Hip dysplasia (developmental dysplasia of the hip)
We treat children's hips from birth through childhood, adolescence and young adulthood. Our decades of experience following our patients into adulthood have taught us that kids' hip problems affect adult hip problems. Our goal is to do everything possible for our patients so that the hip will do fine for a lifetime.
--Michael B. Millis, MD, Professor of Orthopedic Surgery
If your baby or child has been diagnosed with developmental dysplasia of the hip (also known as DDH or hip dysplasia), you’ll have concerns and questions about her treatment, recovery, outlook and other issues. It may comfort you to know that at Children’s Hospital Boston, we’ll provide support every step of the way.
Developmental dysplasia of the hip is a condition in which the hip joint doesn’t develop normally.
DDH occurs on a spectrum of abnormality—ranging from just a minor laxity (looseness) of the ligament that holds the ball in the socket to a complete dislocation, in which the ball is entirely out of the socket.
- DDH occurs on a spectrum of abnormality—ranging from just a minor laxity (looseness) of the ligament that holds the ball in the socket to a complete dislocation, in which the ball is entirely out of the socket.
In DDH, the hip socket may be too shallow and/or the ligaments too loose, allowing the ball (head) of the thigh bone (femur) to slip in and out of the socket, partially or completely.
The socket and/or the femoral head can be out of position or otherwise not programmed to develop properly.
The hip joint’s ligaments can be looser than normal.
Some common signs can include:
- the leg on the side of the dislocated hip may appear shorter
- the leg on the side of the dislocated hip may turn outward
- the folds in the skin of the thigh or buttocks may appear uneven
- the space between the legs may look wider than normal
Treatments range from simple observation, to harnessing/casting/bracing, to surgery.
The condition can be congenital (present at birth), or can develop as the child grows.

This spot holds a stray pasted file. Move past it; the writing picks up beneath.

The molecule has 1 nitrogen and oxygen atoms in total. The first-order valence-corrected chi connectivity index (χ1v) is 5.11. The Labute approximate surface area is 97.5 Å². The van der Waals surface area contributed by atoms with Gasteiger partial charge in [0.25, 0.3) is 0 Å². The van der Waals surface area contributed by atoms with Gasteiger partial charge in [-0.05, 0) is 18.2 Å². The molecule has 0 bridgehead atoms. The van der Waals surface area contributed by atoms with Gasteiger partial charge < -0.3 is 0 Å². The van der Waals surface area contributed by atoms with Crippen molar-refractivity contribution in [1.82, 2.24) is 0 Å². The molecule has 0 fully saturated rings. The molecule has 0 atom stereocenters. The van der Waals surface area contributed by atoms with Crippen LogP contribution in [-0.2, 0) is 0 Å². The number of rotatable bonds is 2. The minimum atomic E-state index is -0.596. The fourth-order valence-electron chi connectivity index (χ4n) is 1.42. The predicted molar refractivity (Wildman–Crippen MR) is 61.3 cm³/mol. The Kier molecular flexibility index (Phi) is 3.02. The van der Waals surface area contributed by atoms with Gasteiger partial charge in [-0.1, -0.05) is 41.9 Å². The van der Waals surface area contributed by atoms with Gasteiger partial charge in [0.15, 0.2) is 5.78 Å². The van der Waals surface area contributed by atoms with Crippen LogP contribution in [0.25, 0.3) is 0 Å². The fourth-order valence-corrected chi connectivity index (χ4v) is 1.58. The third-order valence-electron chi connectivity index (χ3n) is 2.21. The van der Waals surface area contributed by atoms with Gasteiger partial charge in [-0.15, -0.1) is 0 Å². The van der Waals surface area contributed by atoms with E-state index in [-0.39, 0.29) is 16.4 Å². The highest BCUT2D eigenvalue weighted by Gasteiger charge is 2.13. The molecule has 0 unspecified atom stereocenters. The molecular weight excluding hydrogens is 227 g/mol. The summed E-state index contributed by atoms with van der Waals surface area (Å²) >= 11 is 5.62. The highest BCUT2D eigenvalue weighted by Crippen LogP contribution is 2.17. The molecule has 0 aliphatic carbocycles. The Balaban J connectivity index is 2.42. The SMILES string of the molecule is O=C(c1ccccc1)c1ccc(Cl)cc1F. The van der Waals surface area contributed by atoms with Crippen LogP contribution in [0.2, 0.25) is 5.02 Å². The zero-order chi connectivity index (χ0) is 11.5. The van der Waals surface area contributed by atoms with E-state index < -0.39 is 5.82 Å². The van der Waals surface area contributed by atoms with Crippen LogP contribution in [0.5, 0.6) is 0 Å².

Often, the condition corrects itself without medical intervention as the child grows.
DDH affects one or two out of 1,000 babies.
The highest incidence of DDH occurs in:
- females (who have looser ligaments than males)
- first-born babies (whose fit in the uterus is tighter than in later babies)
- breech babies (whose constrained position tends to strain the joint’s ligaments)
children in families where there’s a genetic predisposition for the condition
DDH is the most common cause of hip problems in children.
If untreated or undertreated in childhood, DDH is the most common cause of osteoarthritis (and its attendant disability) in adults.
Untreated, the condition can also cause pain, a limp and/or differences in leg length.
- Untreated, the condition can also cause pain, a limp and/or differences in leg length.
How Children’s Hospital Boston approaches developmental dysplasia of the hip
Whether your child’s hip needs non-surgical or surgical treatment, you can have peace of mind knowing that, as national and international orthopedics referral centers, Children’s General Orthopedic Program, Orthopedic Center and Child and Adult Hip Preservation Program have treated a large volume of hip conditions that few pediatric hospitals have ever seen. As a result, we can provide expert diagnosis, treatment and care for every level of complexity and severity of DDH.
Unique expertise in problems of the adolescent hip. Many adolescents and young adults with hip problems need diagnostic and surgical techniques that differ significantly from what’s indicated for younger children. Children’s Child and Adult Preservation Program , led by Michael Millis, MD, and Young-Jo Kim, MD, is the only such program in the world. We offer the extensive experience and advanced techniques of clinicians and researchers dedicated to finding better ways to care for adolescents and young adults with hip problems.
Leaders in Bernese periacetabular osteotomy (Bernese PAO). At Children's, we’ve performed over 1,400 Bernese periacetabular osteotomies since 1991 to correct dysplastic hips in teens and adults, whose hip sockets have finished growing. Our large volume makes Children’s the most experienced center in the United States for this procedure—and the second-most experienced in the world. The Bernese PAO—the most powerful procedure for repositioning the hip socket—is our standard treatment for a hip socket that’s too shallow in a patient whose socket has finished growing (typically from age 13 or 14 through adult).
One of the first programs. Our Orthopedic Center was one of the world’s first comprehensive pediatric orthopedic programs, and today is the largest pediatric orthopedic surgery center in the United States, performing more 5,000 procedures each year. Our program, ranked among the top three in the country by U.S.News & World Report in 2012-2013, is the nation’s preeminent care center for children and young adults with developmental, congenital, post-traumatic and neuromuscular problems of the musculoskeletal system.
Developmental dysplasia of the hip: Reviewed by Michael Millis, MD
© Children’s Hospital Boston, 2011
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